This is our truth, tell us yours
My fellow traveller has already mentioned a lunch date earlier this week. I was nervous, he was amused, and ordering drinks I decided I needed full fat, caffeine enhanced, all the sugar, coke. He, being a sensible soul, ordered the Diet variety. Of course when our drinks came he got the man drink and I got the girly diet free version. Given his own perceptive thoughts on the attitude to men and their weight it could have been seen as simply one more example of how Everyday Sexism is more than the blatant actions of twunts on the tube and high street.
The waitress was no different from all of us, making assumptions about the people around her based on a brief glance, a few words, an accent, a tone. We all do it, in fact we have to do it, communication would be impossible if we did not make assumptions. When we arrived at our appointment, finally, more assumptions were no doubt made, (although an orgasm so huge a paper towel was needed to mop up may have challenged them). If we all make assumptions, and they ease the wheels of communication what can we do to ensure they do not limit or disempower others?
Musing on this the image of a Russian Doll came to mind.
We all present the outer doll, the largest to the world in general. It is the face we are happy (in the main) with other people coming into contact with. It is also the person who others make their assumptions about. Remember I am saying this process of assumption making is inevitable.
We all contain more than that outer personae though. Even those who claim “what you see is what you get” contain within themselves aspects they would not display to all and sundry, be it their fear of escalators or their fetish for being spanked whilst wearing a vicars outfit.
These are the smaller dolls, ones we might choose to reveal to some, but not others, ones that contain thoughts, experiences, beliefs and ideas that are not on general view. They are not any less a part of us, they are no less authentic or real, they are simply kept hidden, revealed more sparingly, and to fewer people. The smaller the doll, the deeper the desire to keep that part private.
As a slight aside it could be said that when we over share. or otherwise reveal ourselves inappropriately all we are really doing is misjudging the circumstances when we move to the next doll with someone. I want to emphasise these are not contradictory personaes, or attitudes, they are simply the ones we do not always present as part of our public face.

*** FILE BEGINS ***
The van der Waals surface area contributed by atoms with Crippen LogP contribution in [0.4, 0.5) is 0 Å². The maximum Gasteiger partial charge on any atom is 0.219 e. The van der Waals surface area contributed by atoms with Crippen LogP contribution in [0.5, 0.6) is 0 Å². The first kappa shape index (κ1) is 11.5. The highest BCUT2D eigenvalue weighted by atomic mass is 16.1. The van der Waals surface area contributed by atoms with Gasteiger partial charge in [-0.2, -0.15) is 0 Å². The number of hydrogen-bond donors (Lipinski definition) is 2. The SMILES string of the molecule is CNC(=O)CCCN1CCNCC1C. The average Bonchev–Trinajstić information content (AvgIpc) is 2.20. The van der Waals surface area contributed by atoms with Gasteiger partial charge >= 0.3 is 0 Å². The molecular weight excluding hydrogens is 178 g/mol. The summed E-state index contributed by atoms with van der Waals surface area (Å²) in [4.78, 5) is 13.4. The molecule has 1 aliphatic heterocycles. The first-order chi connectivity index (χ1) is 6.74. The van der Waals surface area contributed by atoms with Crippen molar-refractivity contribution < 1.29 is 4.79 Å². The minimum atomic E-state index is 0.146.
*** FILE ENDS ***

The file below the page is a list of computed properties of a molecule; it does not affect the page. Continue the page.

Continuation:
So how does this help us with the making of assumptions, with the prejudices we all carry? It seems that I often make the mistake of forgetting that others carry their own dolls around in them, and I think other people may too. I see a person, I make assumptions about who they are, how they might act confronted with X, Y or Z and fail to stop and think, what else are they. I can see this side, this is the side they want me to see, but I know that is just one of many layers, layers they might not feel safe enough with me to reveal yet.
There is a view of therapy that sees it merely as the creation of a space where someone feels safe enough to start working on the things that concern them, unpack their dolls as it were. Egan writes of this when he described how to start a counselling relationship. It would be hoped that in therapy someone felt safe enough to even bring out that smallest, most secret doll, and that might be a process that takes months or even years.
It might be unrealistic to expect every relationship to have that kind of trust, and it is frankly unnecessary. However if we go back to the waitress at the start; when we serve someone, being aware their dolls might include eating disorders, or diabetes or a screaming baby that kept them awake all night, would fundamentally change how such interactions took place. We dont need to know what their dolls are, just that the have them.
I hope to remind myself that the face I see of others is the face they are currently Ok with letting me see, and any assumptions I make must also include the assumption there is far more I do not see, and maybe never will.